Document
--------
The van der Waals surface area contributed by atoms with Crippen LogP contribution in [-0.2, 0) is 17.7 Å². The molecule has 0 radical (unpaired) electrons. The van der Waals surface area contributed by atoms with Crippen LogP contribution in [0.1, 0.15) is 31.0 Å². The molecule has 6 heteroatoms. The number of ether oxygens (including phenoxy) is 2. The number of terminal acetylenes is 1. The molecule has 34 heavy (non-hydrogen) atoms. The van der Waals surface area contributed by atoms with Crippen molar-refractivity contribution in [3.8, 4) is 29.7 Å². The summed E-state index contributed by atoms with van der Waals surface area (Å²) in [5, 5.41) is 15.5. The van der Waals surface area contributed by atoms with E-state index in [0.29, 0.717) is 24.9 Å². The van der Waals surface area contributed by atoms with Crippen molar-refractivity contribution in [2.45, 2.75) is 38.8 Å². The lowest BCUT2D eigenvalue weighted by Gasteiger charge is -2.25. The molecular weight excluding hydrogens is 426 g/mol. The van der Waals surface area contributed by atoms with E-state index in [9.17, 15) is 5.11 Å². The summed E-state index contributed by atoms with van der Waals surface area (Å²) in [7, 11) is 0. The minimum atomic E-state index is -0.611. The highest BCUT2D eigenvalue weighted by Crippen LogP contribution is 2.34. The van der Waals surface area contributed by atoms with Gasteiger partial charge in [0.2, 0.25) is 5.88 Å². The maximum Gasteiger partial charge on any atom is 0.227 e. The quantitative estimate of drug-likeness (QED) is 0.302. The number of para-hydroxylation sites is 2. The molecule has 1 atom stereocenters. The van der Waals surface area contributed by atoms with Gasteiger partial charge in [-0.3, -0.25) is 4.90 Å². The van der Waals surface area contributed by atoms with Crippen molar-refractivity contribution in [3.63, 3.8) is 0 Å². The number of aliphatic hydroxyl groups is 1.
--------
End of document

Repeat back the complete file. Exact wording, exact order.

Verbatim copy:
The van der Waals surface area contributed by atoms with Crippen LogP contribution in [-0.2, 0) is 17.7 Å². The molecule has 0 radical (unpaired) electrons. The van der Waals surface area contributed by atoms with Crippen LogP contribution in [0.1, 0.15) is 31.0 Å². The molecule has 6 heteroatoms. The number of ether oxygens (including phenoxy) is 2. The number of terminal acetylenes is 1. The molecule has 34 heavy (non-hydrogen) atoms. The van der Waals surface area contributed by atoms with Crippen molar-refractivity contribution in [3.8, 4) is 29.7 Å². The summed E-state index contributed by atoms with van der Waals surface area (Å²) in [5, 5.41) is 15.5. The van der Waals surface area contributed by atoms with E-state index in [0.29, 0.717) is 24.9 Å². The van der Waals surface area contributed by atoms with Crippen molar-refractivity contribution in [2.45, 2.75) is 38.8 Å². The lowest BCUT2D eigenvalue weighted by Gasteiger charge is -2.25. The molecular weight excluding hydrogens is 426 g/mol. The van der Waals surface area contributed by atoms with E-state index in [9.17, 15) is 5.11 Å². The summed E-state index contributed by atoms with van der Waals surface area (Å²) in [7, 11) is 0. The minimum atomic E-state index is -0.611. The highest BCUT2D eigenvalue weighted by Crippen LogP contribution is 2.34. The van der Waals surface area contributed by atoms with Gasteiger partial charge in [0.2, 0.25) is 5.88 Å². The maximum Gasteiger partial charge on any atom is 0.227 e. The quantitative estimate of drug-likeness (QED) is 0.302. The number of para-hydroxylation sites is 2. The molecule has 1 atom stereocenters. The van der Waals surface area contributed by atoms with Gasteiger partial charge in [-0.3, -0.25) is 4.90 Å². The van der Waals surface area contributed by atoms with Crippen molar-refractivity contribution in [3.63, 3.8) is 0 Å². The number of aliphatic hydroxyl groups is 1.